Today, it is not called "Deportation".  It is called "Removal". But it is the same.

Removal Hearings begin with a Notice to Appear (NTA) giving some identifying information about the alien and stating with specifity the facts and the sections of the law why the alien is not entitled to stay in the United States. 

The "alien" would be a person who is not an American citizen and who was never granted status as a Legal Permanent Resident (LPR - or Green Card holder), or - even if granted LPR status - either obtained this status in an illegal manner, or did something later to lose his or her right to keep this status.

Removal Hearings are conducted in Immigration Court, in front of an Immigration Judge. Against the alien is a Trial Attorney representing ICE (U.S. Immigration and Customs Enforcement).  The alien has the right to be represented by his/her own lawyer. Immigration Court is not a criminal Court and the alien cannot have a Public Defender to represent him/her at the expense of the government.

The purpose of the Immigration Court is, in a way, to protect the alien, even if many people do not think so. In most cases, the Immigration and Nationality Law (INA) does not give the government (ICE or CIS or CBP) the authority to just grab an alien, detain him/her and deport him or her.  In most cases, the Immigration Law requires the alien to be given a hearing before an Immigration Judge, and only the Judge can find the alien removable (deportable) and order the deportation. Such hearings are conducted under strict rules of procedures and evidence, and the alien enjoys legal and constitutional protections.  The alien is also permitted to apply for relief from deportation on certain grounds:

  • The alien may start by denying deportability, claiming that the U.S. government has no legal reasons to deport him or her. If this defense succeeds, the case is terminated. If this claim fails and the hearing continues, there are still other defenses;
  • The alien may "renew" an application that was previously denied by the CIS (U.S. Citizenship and Immigration Services). The Immigration Judge would re-adjudicate the old application and make a new decision whether to grant LPR status - or to order removal.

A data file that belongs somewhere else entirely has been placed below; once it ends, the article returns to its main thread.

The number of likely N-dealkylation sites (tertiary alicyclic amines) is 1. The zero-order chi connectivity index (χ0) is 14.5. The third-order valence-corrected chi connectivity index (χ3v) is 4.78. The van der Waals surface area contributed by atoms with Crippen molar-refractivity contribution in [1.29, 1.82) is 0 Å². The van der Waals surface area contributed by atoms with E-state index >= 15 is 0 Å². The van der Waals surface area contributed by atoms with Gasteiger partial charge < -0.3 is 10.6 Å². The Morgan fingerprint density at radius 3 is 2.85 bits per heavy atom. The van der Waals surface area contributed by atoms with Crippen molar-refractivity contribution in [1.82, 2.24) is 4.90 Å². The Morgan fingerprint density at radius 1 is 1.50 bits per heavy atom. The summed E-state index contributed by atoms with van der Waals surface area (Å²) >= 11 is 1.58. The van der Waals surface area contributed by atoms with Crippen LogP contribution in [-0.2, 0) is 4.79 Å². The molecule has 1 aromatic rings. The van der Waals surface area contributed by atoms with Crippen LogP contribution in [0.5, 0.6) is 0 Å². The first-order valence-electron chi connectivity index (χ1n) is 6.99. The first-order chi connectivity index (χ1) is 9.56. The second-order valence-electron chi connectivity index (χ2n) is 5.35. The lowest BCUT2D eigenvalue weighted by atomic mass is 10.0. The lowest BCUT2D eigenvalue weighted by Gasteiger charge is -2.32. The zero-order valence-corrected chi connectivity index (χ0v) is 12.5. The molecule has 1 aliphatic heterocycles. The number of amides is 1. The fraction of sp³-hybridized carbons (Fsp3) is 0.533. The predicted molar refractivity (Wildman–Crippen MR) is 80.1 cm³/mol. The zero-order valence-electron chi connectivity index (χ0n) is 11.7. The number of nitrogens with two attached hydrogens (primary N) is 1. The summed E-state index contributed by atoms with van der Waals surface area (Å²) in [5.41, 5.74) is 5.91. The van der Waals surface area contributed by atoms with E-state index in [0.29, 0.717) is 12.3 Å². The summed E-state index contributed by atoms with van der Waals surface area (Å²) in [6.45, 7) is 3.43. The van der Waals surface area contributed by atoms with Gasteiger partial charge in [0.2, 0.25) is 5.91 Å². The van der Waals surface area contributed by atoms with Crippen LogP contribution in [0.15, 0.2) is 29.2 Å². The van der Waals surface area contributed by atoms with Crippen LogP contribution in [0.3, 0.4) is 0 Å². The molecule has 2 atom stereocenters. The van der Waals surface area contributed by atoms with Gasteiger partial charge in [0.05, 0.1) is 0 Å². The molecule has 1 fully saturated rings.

• The alien may file thru the Immigration Court a new Application for Adjustment of Status, if the alien is eligible for a Green Card;
  • The alien may apply for a relief which is available only in the Immigration Court, in the form of Cancellation of Removal (previously: Suspension of Deportation).  This is based on a lengthy stay in the United States (ten years, at least), good moral character (no criminal convictions during the last ten years), having close relatives who are American citizen or immigrants (children, spouse, or parent), and proof that some of the relatives would suffer terribly, terribly if the alien is deported.
  • The alien may apply for relief in one of the categories or sub-categories of Political Asylum.

Procedures in Immigration Court are, usually, not very fast.  A case may drag on for years. In the meantime the alien is free to go on with his or her life.  In many cases the alien is even granted an Employment Authorization Document (EAD) while the case is pending in Immigration Court.  If the Immigration Judge decides against the alien and issues an Order of Removal, the alien is entitled to file an appeal to the Board of Immigration Appeals (BIA) in Falls Church (near Washington D.C.) An appeal like this may take several years.

The possibilities mentioned above must lead to one conclusion: A Notice To Appear in Immigration Court could be, in many cases, an opportunity.  Therefore, the alien should not miss it or avoid it. If the alien appears as scheduled, he or she still has a chance to stay in the Unites States. If the alien does not appear as and when requested, the Immigration Judge may issue an Order of Removal in the absence of the alien ("in absentia"). It is almost impossible to cancel such an order.

Final warning: A Removal Hearing in Immigration Court, before an Immigration Judge, with a Trial Attorney representing ICE against the alien - is a serious matter.  No alien knows enough law and rules of procedure to represent himself of herself. Not even every immigration lawyer is qualified to handle such cases (and certainly not any "immigration consultant"). An alien who receives an NTA should "shop" around for a lawyer. An experienced immigration lawyer for such a serious matter is a must.

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